Hurricane Michael continues to intensify in the eastern Gulf of Mexico with a track that takes it through the eastern central Florida Panhandle. This is expected to be a major storm at the time of landfall, which is approaching quickly. Since many of us have interests along the Gulf Coast here’s a complete rundown on what to expect with Michael.
There are not expected to be any impacts here in Acadiana outside of a slight rise in seas and choppy conditions along the coast. The worst of that rise will be on the eastern shores of Louisiana, but none-the-less there is a Coastal Flood Advisory in effect for the state. The Gulf of Mexico will also be very churned up this week and the seas will be choppy.
The majority of the impacts will be felt along the Florida Coastline, mostly east of the Sandestin area and stretching into the Big Bend. Hurricane Warnings are in effect for the entire Panhandle of Florida with a Tropical Storm Warning for coastal Alabama, and Tropical Storm Watches for Mississippi. The watches and warnings will not stretch into Louisiana.
Looking at the wind field one of the things that stands out is how narrow it is with the worst winds fairly concentrated to the center. That being said there will be areas that could see winds up to 120 mph near the eye of the storm which could pack a major punch between Panama City and Apalachicola and even spread north into Tallahassee. Winds this strong will be capable of picking up lose items and throwing them around, especially around Tallahassee which is full of old oak trees which will be at risk of falling. Those west of Destin will get tropical storm forced winds for several hours starting overnight Tuesday and lasting until Wednesday afternoon when the storm hooks east.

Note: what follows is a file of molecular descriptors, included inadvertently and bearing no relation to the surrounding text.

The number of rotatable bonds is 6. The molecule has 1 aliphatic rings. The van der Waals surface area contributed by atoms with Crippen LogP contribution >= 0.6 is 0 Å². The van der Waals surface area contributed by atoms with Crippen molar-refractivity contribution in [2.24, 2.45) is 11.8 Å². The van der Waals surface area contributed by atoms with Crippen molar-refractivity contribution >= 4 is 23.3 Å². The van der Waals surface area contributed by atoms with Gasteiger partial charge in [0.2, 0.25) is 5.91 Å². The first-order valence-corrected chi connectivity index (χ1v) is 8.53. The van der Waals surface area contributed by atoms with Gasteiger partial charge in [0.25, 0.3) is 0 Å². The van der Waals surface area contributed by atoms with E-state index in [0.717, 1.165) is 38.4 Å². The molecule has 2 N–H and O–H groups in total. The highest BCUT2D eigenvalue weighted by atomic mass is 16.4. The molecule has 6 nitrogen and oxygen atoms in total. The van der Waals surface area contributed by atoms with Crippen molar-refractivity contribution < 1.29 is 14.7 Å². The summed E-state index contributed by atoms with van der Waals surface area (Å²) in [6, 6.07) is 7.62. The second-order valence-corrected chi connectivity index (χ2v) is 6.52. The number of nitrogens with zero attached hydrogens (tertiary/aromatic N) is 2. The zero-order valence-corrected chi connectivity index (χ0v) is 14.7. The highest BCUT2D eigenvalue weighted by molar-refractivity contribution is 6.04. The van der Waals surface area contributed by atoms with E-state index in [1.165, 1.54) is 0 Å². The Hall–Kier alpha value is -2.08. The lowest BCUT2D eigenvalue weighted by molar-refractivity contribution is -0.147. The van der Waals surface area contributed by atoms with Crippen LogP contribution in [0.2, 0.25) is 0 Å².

The greatest threat for this storm will be the storm surge with catastrophic storm surge expected from Port St. Joe through the entire Big Bend of Florida. A 15-20 ft storm surge will be anticipated miles inland, all the way north of St. Marks. The way the coast is designed and a shallow and long continental shelf will funnel water into the Big Bend and up into many of the rivers and tributaries. Anyone who lives in these communities need to leave by Tuesday afternoon when the water will start to increase. The further west you go the more improvements there are with 5-8 ft through Panama City and 2-3 ft from Destin to the Florida/Alabama border.
It there’s any sort of bright side it’s that this storm is moving fairly quickly so it won’t linger long, which means additional rainfall won’t be a major issue for the coast. It will bring a lot more rain into Appalachia and the Carolinas which are still dealing with the fall out from Florence. The storm should clear into the Atlantic by the weekend, however, which will help prevent widespread inland flooding.